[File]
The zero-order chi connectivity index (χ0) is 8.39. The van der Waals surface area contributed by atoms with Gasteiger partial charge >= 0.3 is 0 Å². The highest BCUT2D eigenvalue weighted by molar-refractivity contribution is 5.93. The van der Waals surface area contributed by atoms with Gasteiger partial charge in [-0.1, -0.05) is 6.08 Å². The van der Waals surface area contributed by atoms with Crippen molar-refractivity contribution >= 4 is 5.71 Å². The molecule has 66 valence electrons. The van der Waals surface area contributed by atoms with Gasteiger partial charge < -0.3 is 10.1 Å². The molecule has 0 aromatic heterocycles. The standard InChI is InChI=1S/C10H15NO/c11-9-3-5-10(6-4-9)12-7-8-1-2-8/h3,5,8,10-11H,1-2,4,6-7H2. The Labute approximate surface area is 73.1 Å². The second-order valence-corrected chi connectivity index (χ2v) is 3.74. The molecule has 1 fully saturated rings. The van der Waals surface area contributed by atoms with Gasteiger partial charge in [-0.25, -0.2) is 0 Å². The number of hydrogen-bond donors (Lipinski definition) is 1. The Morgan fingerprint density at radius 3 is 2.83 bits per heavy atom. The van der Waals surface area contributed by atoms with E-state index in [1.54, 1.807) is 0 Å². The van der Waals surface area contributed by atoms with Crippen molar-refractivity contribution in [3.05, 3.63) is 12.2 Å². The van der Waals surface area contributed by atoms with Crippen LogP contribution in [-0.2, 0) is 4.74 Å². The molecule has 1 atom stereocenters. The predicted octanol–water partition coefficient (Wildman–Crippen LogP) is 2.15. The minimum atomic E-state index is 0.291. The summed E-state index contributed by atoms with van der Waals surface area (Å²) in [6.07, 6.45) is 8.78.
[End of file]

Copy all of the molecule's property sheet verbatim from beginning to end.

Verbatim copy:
The zero-order chi connectivity index (χ0) is 8.39. The van der Waals surface area contributed by atoms with Gasteiger partial charge >= 0.3 is 0 Å². The highest BCUT2D eigenvalue weighted by molar-refractivity contribution is 5.93. The van der Waals surface area contributed by atoms with Gasteiger partial charge in [-0.1, -0.05) is 6.08 Å². The van der Waals surface area contributed by atoms with Crippen molar-refractivity contribution >= 4 is 5.71 Å². The molecule has 66 valence electrons. The van der Waals surface area contributed by atoms with Gasteiger partial charge < -0.3 is 10.1 Å². The molecule has 0 aromatic heterocycles. The standard InChI is InChI=1S/C10H15NO/c11-9-3-5-10(6-4-9)12-7-8-1-2-8/h3,5,8,10-11H,1-2,4,6-7H2. The Labute approximate surface area is 73.1 Å². The second-order valence-corrected chi connectivity index (χ2v) is 3.74. The molecule has 1 fully saturated rings. The van der Waals surface area contributed by atoms with Gasteiger partial charge in [-0.25, -0.2) is 0 Å². The number of hydrogen-bond donors (Lipinski definition) is 1. The Morgan fingerprint density at radius 3 is 2.83 bits per heavy atom. The van der Waals surface area contributed by atoms with E-state index in [1.54, 1.807) is 0 Å². The van der Waals surface area contributed by atoms with Crippen molar-refractivity contribution in [3.05, 3.63) is 12.2 Å². The van der Waals surface area contributed by atoms with Crippen LogP contribution in [-0.2, 0) is 4.74 Å². The molecule has 1 atom stereocenters. The predicted octanol–water partition coefficient (Wildman–Crippen LogP) is 2.15. The minimum atomic E-state index is 0.291. The summed E-state index contributed by atoms with van der Waals surface area (Å²) in [6.07, 6.45) is 8.78.